“A shtetl with washing machines” is how Hershey Felder affectionately describes the Montreal of the 1970s he grew up in. “It was a strong, close-knit Jewish community.”
Felder, the director of “The Pianist of Willesden Lane,” loved the warm blanket of protection he felt as a young boy. A first-generation Canadian, his parents came from Hungary and Poland. “I was a typical Montreal Jewish boy – a mama’s boy, but with responsibilities,” he says with a grin. “Among those responsibilities was to serve your community, to take care of those around you.”
He attended the Hebrew Academy Day School, which he likened to a modern Orthodox yeshiva. Some classes mixed boys and girls, others were separate. “I am fluent in English, French, Hebrew and Yiddish,” he says, not trying to impress, but rather showing gratitude for the education he received.
Felder “demanded” piano lessons around the age of 6 – and received them. And thus his musical career began. He is now internationally recognized and revered as a pianist, actor, playwright, composer, director and producer.
After attending McGill University in Montreal, Felder spent some time at Steven Spielberg’s Shoah Foundation helping to interview and catalogue the oral histories of Holocaust survivors. Shortly thereafter he began crafting the first of several one-man shows that he would end up touring around the globe. The first was “George Gershwin Alone,” which he performed to stellar reviews on Broadway at the Helen Hayes Theatre, in the West End of London at the Duchess Theatre and in regional theaters throughout North America and Europe.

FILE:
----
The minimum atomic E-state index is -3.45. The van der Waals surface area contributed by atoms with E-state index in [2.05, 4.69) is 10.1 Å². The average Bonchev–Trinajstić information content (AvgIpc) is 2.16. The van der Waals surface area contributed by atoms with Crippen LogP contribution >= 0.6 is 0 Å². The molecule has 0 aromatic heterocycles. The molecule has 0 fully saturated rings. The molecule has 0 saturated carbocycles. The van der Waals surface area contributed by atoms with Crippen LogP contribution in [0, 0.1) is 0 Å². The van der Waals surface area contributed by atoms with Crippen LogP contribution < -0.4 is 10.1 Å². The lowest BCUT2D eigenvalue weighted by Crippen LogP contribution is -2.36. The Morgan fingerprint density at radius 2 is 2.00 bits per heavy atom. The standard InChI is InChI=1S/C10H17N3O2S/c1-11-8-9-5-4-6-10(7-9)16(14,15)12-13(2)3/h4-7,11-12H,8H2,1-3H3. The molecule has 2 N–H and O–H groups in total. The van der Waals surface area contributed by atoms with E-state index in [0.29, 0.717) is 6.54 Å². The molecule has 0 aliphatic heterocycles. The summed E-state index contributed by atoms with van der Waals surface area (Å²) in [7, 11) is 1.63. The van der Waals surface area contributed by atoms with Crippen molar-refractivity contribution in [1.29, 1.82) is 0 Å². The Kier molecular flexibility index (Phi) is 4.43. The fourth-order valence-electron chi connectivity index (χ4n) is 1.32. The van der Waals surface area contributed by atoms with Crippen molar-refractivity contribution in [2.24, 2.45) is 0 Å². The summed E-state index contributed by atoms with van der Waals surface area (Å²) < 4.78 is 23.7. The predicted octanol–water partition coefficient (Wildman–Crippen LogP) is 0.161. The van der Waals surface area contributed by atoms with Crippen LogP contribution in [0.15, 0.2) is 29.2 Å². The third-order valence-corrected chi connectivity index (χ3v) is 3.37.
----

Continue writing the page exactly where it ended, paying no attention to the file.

“I love both music and storytelling,” Felder explains. “Creating the Gershwin piece gave me the freedom and joy of combining these two elements and sharing them in a creative fashion with the audience.”
Returning to the States in 1996, Felder met and fell in love with Kim Campbell, who had previously served as Canada’s only female prime minister. They married the following year. For a time they were at Harvard, she as a professor of practice at the Kennedy School for Government, while he was a scholar-in-residence in the Music School and performing “George Gershwin Alone” at the university’s American Repertory Theatre. The show went on to be the highest-grossing of any booked-in production in the theater’s history.
Borrowing on the great success of his Gershwin show, Felder then created and performed similar types of shows on the great classic composers Beethoven, Chopin and Liszt, as well as honoring another American composer with his “Maestro Bernstein” show.
In addition to his theatrical performances, Felder’s compositions and recordings include “Aliyah, Concerto for Piano and Orchestra;” “Fairytale,” a musical; “Les Anges de Paris, Suite for Violin and Piano;” “Song Settings;” “Saltimbanques for Piano and Orchestra;” “Etudes Thematiques for Piano;” and “An American Story for Actor and Orchestra.”
As a director, Felder premiered Mona Golabek in “The Pianist of Willesden Lane” at the Geffen Playhouse in 2012. The two reunite in Portland for the show April 2-May 1 at Portland Center Stage.
He now has a production company busy working on several projects. “I love the collaborative process,” he says. “Even in the one-person shows, I’m only the front man. I couldn’t do it without everyone else.”
This interview originally appeared in our sister publication, Arizona Jewish Life.